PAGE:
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Mid Bronze Age Pottery 1800-1100 BC

Urns continue to be used into the middle Bronze Age when they form what is known as the Deverel-Rimbury pottery tradition. Several regional styles of Deverel-Rimbury urn are recognised across Britain however generic

Biconical Urns are widespread and form the most commonly documented generic group of Middle Bronze Age pottery. Biconical Urns are large vessels often found containing cremations, though also found locally on settlement sites especially on the Fen Edge. These grog-tempered urns flare out from the rim being widest at the shoulder and taper to a narrow base. The upper part of the vessels may be decorated, most commonly locally with applied clay strips forming a curved band resembling a handle and known therefore as ‘Biconical Urns with horseshoe handles’. Examples of these urns were often inverted over cremated remains in pits, the area around sometimes packed with stones.

In East Anglia the most widely studied group of Deverel-Rimbury pottery are the Ardleigh Urns, a type of highly decorated cremation urn found in cemeteries in northern Essex and southern Suffolk. The earliest Ardleigh Urns have elements borrowed from the Biconical Urns with horseshoe handles but as the tradition developed grog temper was gradually replaced by burnt crushed flint, the vessels became more barrel shaped and distinctive decoration of fingertip impressions and applied bands or cordons appeared. The stabbed fingertip impressions could be applied all over the body of the vessel or be restricted to the rim top and or applied cordon.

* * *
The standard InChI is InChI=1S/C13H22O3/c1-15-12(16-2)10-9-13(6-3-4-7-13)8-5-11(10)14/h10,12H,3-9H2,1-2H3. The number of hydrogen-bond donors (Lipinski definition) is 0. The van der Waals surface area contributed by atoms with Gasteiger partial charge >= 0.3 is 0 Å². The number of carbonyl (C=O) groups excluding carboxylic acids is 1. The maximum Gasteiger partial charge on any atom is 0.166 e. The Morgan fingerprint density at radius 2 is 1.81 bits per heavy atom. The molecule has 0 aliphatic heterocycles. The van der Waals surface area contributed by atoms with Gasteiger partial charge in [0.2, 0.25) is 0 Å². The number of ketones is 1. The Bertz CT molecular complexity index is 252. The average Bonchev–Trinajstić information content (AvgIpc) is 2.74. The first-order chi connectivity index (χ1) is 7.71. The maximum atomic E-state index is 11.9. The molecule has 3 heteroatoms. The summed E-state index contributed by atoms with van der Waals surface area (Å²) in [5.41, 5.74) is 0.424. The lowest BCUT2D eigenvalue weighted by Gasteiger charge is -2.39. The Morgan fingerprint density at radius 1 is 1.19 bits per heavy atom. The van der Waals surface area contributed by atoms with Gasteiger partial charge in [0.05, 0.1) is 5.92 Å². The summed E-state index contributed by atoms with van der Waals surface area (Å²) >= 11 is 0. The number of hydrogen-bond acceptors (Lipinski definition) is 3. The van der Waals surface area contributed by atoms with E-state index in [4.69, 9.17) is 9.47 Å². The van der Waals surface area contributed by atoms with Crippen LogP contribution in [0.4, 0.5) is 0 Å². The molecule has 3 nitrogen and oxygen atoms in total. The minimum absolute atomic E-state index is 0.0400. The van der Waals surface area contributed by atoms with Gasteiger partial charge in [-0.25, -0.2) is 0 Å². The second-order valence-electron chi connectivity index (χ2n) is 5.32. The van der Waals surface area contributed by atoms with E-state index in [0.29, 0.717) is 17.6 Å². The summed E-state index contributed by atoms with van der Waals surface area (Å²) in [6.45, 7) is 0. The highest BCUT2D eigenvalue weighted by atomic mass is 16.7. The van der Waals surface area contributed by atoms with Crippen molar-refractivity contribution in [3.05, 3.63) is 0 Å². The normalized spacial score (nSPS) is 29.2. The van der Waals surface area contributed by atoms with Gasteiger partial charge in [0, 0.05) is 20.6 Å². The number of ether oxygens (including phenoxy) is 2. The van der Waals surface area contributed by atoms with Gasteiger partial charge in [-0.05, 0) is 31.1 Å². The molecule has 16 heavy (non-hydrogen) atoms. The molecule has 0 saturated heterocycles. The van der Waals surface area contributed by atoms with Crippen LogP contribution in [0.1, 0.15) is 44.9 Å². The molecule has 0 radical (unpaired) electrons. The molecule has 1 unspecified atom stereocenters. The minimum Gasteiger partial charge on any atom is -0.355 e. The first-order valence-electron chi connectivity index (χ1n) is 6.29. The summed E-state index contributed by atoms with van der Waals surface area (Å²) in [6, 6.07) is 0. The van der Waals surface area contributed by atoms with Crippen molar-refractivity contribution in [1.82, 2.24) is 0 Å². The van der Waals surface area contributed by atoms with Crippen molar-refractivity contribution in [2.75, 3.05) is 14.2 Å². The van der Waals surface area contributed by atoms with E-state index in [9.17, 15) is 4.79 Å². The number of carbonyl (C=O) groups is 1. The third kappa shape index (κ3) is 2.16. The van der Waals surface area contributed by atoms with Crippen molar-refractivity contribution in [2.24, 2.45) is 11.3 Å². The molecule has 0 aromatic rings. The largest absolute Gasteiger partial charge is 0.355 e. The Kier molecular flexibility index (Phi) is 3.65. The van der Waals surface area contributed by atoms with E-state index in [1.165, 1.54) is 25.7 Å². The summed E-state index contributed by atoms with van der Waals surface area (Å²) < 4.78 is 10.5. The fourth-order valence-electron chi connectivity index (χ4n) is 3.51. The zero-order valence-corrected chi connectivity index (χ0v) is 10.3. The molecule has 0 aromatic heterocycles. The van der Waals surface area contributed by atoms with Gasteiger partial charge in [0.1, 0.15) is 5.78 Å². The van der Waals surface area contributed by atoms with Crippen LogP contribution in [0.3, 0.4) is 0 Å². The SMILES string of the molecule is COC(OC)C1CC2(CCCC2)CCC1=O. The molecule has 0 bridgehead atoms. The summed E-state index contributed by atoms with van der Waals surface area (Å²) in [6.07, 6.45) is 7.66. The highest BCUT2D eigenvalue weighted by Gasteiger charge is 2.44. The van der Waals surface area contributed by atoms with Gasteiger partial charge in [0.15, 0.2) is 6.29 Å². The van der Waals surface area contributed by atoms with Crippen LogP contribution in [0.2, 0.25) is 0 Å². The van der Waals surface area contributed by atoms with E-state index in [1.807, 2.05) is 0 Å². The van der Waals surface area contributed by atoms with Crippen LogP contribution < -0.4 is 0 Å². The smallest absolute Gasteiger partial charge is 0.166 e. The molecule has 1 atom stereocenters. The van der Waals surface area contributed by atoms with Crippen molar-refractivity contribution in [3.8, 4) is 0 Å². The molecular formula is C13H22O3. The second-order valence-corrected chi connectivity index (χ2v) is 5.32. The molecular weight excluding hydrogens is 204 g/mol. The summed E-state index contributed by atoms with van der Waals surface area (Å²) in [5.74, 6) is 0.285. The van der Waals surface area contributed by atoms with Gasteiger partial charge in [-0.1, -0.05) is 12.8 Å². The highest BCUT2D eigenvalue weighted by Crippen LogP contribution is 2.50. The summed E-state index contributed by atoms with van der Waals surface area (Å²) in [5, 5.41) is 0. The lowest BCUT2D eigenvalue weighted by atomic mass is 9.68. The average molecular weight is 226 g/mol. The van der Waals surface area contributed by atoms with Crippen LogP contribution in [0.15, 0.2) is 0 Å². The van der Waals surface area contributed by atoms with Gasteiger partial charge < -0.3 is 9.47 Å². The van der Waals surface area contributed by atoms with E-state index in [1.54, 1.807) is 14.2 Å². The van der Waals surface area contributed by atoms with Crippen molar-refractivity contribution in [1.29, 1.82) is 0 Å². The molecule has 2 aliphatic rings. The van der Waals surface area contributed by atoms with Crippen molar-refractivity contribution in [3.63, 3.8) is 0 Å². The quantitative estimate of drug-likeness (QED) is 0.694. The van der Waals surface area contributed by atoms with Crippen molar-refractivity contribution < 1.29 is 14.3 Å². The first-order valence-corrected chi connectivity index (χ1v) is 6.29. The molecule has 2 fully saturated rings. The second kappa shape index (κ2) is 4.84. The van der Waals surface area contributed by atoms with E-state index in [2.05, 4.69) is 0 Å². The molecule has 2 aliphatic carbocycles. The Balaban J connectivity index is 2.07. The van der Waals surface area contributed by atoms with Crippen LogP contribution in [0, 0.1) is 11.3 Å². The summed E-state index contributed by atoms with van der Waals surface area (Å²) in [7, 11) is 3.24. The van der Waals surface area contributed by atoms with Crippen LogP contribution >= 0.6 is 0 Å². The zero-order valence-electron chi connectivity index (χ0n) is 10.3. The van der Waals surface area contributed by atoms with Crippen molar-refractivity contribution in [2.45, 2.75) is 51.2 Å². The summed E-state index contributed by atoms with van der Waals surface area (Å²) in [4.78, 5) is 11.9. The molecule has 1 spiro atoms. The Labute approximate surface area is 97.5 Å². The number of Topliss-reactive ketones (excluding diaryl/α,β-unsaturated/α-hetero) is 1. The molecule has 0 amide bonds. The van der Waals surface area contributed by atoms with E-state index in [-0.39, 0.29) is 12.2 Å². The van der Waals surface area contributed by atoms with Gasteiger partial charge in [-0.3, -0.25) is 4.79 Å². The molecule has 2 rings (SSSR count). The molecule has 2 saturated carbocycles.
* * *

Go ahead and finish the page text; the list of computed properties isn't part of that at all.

Domestic variants of the Deverel-Rimbury pottery tradition are beginning to be recognised, often in field boundary ditches, though other settlement evidence is limited. These tub or barrel shaped jars and cups are flint-tempered, often with fingertip decoration along the rim tops and on decorated cordons and are the forerunners of the Post-Deverel-Rimbury of the Later Bronze Age to earlier Iron Age.